I met so many people got the phone numbers and emails of many, many people, though mostly girls who could speak English. Most of them were typically very interested in talking to the "foreign guy" but their brains can only handle so much English before need a break. Thinking and drinking are not two things that mix very well, and in order for them to talk English I believe it requires a great deal of concentration.
So after a while I decided to keep my conversations relatively short and keep moving from table to table. I also met a lot more people like this and I didn't give people English exhaustion.
I drank A LOT of booze last night because with every new table came new people, and new people meant more shots of soju. I was down with this and I think a lot of the Korean dudes (the few that were there anyway) were quite impressed with this white boys drinking skill. It pay to be a Newfy.
Another thing that helped me, and everyone else there, drink all night is that food keeps getting brought to the tables throughout the night. The were bringing sausages, cold spicy spaghetti, corn chips that have a fishy flavor, boneless chicken pieces with a delicious hot sauce, and a bunch of other shit that I decided it was probably best for me to stay very far away from in order to avoid having to go toilet hugging.
I had so much fun that now I only want to hang out with Koreans and I'll probably tag along with Dong-sik quite often from now on. At the end of the night things got a little confusing though. Korean culture showed her face and I was in the middle of it.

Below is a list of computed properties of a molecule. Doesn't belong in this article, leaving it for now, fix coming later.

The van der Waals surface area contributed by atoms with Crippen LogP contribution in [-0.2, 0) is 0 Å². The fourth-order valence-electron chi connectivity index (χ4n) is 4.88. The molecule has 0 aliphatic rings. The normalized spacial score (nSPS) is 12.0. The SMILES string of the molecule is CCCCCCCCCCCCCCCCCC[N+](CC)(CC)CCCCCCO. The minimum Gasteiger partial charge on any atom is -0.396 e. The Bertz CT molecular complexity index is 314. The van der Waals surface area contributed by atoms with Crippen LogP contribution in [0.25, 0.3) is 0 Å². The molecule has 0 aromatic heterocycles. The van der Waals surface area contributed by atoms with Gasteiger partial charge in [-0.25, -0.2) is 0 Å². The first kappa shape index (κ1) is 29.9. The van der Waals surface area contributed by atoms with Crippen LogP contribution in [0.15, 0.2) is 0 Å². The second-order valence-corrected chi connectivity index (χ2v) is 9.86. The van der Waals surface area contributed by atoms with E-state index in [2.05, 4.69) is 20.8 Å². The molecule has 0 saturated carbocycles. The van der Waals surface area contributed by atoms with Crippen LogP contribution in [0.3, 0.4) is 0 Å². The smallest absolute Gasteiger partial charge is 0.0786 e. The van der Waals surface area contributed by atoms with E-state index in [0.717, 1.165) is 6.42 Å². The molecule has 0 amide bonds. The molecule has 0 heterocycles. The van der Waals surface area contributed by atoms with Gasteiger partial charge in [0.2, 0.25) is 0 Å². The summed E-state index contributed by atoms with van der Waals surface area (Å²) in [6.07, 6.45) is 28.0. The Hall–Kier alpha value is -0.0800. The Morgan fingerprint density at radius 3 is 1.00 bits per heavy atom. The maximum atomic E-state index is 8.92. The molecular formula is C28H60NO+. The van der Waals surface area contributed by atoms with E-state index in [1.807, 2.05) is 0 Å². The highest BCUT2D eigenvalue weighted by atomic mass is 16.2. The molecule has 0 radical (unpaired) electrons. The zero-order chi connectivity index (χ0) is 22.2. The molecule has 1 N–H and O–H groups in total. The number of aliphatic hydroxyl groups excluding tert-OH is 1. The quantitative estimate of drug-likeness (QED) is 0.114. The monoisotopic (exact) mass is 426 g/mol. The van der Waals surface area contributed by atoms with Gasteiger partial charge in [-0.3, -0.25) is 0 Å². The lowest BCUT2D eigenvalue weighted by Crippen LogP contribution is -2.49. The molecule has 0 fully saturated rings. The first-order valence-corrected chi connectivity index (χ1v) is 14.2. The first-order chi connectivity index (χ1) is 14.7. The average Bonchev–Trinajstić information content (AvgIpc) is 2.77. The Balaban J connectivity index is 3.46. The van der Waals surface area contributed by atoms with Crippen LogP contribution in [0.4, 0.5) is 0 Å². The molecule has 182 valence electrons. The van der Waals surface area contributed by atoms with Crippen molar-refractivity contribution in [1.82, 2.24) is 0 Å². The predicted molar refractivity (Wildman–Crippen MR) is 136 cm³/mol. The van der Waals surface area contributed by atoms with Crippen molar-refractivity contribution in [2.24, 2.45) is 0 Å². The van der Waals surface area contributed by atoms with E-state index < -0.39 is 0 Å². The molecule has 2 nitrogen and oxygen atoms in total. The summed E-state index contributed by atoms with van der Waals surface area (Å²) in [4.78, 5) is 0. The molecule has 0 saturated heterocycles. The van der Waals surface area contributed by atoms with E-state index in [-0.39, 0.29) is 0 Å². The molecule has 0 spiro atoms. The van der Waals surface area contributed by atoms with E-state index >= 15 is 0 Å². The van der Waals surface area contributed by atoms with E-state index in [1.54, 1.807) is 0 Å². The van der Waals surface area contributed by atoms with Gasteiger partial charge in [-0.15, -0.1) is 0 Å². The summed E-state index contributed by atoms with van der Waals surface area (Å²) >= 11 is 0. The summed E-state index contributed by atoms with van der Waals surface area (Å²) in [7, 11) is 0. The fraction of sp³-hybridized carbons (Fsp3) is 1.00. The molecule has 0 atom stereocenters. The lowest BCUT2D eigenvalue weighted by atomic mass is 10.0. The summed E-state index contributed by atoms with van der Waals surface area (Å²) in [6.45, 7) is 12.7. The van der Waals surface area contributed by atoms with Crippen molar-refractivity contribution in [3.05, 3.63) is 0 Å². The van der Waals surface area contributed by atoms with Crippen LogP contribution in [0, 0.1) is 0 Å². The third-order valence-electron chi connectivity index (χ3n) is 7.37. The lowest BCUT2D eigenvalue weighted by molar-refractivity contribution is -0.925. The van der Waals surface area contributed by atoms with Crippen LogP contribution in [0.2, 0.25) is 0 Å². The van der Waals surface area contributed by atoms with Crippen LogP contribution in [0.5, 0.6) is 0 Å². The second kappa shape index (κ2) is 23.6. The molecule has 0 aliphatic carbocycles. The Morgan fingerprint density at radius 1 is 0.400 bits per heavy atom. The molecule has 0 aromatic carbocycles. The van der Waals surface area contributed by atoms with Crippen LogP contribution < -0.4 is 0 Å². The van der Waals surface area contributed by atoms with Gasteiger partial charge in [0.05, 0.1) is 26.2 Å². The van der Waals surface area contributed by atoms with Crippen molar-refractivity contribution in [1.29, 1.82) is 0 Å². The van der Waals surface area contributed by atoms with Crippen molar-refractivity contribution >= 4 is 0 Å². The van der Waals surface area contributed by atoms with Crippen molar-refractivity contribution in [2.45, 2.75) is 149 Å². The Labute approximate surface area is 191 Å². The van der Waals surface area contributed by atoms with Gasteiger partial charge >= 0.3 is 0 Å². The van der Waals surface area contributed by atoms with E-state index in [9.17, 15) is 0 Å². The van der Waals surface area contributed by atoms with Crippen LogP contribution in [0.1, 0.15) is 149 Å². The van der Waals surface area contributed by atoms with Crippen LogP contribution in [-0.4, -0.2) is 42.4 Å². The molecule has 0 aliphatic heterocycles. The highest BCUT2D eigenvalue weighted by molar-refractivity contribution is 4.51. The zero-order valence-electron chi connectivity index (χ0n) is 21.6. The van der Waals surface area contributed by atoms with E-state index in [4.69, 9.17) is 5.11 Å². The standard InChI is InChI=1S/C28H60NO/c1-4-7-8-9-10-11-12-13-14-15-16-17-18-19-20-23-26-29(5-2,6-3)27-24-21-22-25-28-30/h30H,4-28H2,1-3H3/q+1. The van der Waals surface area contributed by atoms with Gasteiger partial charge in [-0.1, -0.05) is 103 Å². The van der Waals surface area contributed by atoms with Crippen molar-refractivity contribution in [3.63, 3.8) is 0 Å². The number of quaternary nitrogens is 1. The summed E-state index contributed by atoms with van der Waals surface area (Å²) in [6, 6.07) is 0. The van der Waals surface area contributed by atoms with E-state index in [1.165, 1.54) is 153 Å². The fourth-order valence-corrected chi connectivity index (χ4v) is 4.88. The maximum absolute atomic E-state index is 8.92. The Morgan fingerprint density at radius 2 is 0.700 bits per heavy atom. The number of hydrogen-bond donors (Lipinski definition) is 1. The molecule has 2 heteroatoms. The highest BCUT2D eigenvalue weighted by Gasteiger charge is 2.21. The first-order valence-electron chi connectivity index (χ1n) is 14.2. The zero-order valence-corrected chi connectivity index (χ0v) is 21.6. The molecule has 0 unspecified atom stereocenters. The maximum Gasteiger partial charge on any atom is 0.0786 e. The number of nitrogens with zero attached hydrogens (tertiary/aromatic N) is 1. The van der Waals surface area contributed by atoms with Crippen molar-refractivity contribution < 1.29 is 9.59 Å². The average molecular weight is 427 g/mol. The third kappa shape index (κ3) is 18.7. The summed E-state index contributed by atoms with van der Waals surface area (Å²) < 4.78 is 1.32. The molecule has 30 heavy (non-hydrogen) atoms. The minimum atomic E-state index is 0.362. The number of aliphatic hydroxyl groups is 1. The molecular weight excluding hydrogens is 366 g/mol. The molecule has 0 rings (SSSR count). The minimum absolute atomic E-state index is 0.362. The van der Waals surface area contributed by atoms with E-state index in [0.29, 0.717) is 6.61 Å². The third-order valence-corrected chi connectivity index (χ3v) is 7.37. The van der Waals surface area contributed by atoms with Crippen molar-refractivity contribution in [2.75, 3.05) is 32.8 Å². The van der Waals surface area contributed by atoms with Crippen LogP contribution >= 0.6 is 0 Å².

Dong-sik tells me he's going to meet some of his tae-kwon-do friends and he says I can go but I wasn't really interested. I was much more content to go where ever his other friends and all the girls were going. So myself, Dong-sik, and another Korean dude take a quick run to a convenience store and the other Korean guy, who I think said his English name was Josh misunderstood the situation.
Josh is older than Dong-sik so the whole hierarchy and respect thing is just a part of the way they interact and Josh thought Dong-sik was ditching me. Dong-sik was trying to explain that I was fine to go on without Dong-sik but Josh thought this was really rude or something. The two of them are arguing in Korean for about five minutes while I stand next to them drinking my bottle of water.
After they finish their conversation Dong-sik says he will stay with me but I'm like "No man, you go meet your friends and I'll just go with the flow here. I'm fine."